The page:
A Visit to Don Otavio: A Mexican Journey
By Sybille Bedford. Introduction by Bruce Chatwin. Originally published in 1953. Dutton, Obelisk Paperback, 1986, 288 pp.
A Visit to Don Otavio was the first book published by Sybille Bedford, a novelist and journalist admired for her intelligence, wit, and prose style. Originally published in 1953 as The Sudden View: A Mexican Journey, the book was wisely reprinted by Dutton in 1986 and renamed with a title that is at once slightly misleading and also more apt. Misleading, because much of the work focuses on other Mexican travels ; apt, because the visit to Don Otavio is the centerpiece of the work and Otavio himself unquestionably the star.
Having spent the war years in the United States, Bedford was about to return home to England when she decided she wanted to travel. Her destination of choice was Peru, but, unable to make arrangements, she accepted Mexico as a substitute. Setting off with her American companion, E., the two women met up later with E’s cousin Anthony, who, through some young men he met en route, received an invitation to visit their uncle, Otavio.
The Hacienda San Pedro, on Lake Chapala, turns out to be a paradise—“Happiness Found,” as Bedford calls this section of the book. Otavio, she observes, was “one of the kindest men I ever met.” The son of an ex-governor of the state, Otavio has remained behind as his older brothers have moved away to work and establish families. He lives in the Villa, and looks over the Hacienda and all the property. Unmarried, he has 17 servants to look after him, and to look after in turn.
“Don Otavio keeps house all day,” writes Bedford in a paragraph that gives the flavor of the man and daily life at San Pedro. “He appears on the terrace of the villa and claps his hands. Ninos the papayas must be picked. Nino, there are roses again in the water tank. Has the boat gone for the butter? Has Jesus made it up with his wife? Has Carmelita been able to do something about the spell on the tomatoes? Would she like the priest?”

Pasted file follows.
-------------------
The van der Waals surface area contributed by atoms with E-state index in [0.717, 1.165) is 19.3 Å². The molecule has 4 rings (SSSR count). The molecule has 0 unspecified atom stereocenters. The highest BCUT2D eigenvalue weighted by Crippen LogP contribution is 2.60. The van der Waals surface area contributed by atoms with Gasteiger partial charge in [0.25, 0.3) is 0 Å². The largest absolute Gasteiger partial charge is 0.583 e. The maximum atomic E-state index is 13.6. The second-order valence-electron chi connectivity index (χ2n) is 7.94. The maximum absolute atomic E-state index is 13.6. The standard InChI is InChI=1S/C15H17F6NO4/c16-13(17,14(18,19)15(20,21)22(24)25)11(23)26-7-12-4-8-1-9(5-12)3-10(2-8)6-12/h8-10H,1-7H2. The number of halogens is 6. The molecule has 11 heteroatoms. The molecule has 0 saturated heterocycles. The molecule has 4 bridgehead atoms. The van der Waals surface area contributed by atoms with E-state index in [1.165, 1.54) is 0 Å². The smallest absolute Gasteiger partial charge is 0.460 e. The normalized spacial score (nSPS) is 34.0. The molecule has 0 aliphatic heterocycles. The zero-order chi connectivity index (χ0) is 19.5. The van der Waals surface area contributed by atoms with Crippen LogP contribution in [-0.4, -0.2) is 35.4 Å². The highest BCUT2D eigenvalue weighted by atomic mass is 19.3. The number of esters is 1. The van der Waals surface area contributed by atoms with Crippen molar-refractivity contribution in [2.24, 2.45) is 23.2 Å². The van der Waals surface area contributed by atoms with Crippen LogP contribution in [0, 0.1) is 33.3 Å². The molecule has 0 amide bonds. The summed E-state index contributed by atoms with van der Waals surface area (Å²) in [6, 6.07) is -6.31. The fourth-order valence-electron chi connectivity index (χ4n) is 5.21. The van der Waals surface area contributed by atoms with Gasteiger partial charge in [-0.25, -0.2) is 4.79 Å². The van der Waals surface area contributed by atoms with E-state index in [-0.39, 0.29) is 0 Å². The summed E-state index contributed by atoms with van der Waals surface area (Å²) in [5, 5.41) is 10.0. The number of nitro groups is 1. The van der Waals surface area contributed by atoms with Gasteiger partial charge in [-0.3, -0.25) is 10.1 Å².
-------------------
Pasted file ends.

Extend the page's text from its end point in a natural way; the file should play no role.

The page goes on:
Encounters with the eccentric ex-pats who live on the lake add quirky entertainment and perspectives to the mix. The bossy Richard Middleton thinks that Otavio is “shiftless” and that his older brothers have “done him out of everything.” But old Mrs. Rawlston, a tough American southerner who sleeps outside nights with a gun, believes that Tavio is very clever and got the best of his brothers, who had to leave idyllic San Pedro, while he got to stay home and now has “the run of the place.”
At one point, the brothers and wives turn up, to discuss turning the Hacienda into a hotel, and in a series of hilarious scenes, Bedford describes the complex relationships and the issues that arise. Through it all Otavio moves with exquisite tact toward all. In the end, he tells Bedford, “there has been a general disgust and now there will be no hotel.”
I was sorry to leave San Pedro, where the best of the book takes place, but throughout her travels Bedford writes about people with compassion, comments astutely on Mexican life and history, and describes her difficult travel with wonderful humor. My favorite line occurs when she and E., desperate to get out of Mazatlan and unable to get a plane (all full), a boat (nonexistent), or a train (a wait of days), consult the barman where they are drinking. “Why don’t you take the train of the day before yesterday?” he asks, explaining that it is very late—of course—and will arrive that night.
Bedford called A Visit to Don Otavio a novel, and a note at the start advises readers that the characters are fictitious and the incidents compound. No doubt Bedford was more scrupulous in admitting this than some travel writers have been. But if it is impossible to know precisely what in this “traveller’s tale” is fact, all of it has the ring of authenticity.
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A Visit to Don Otavio: A Mexican Journey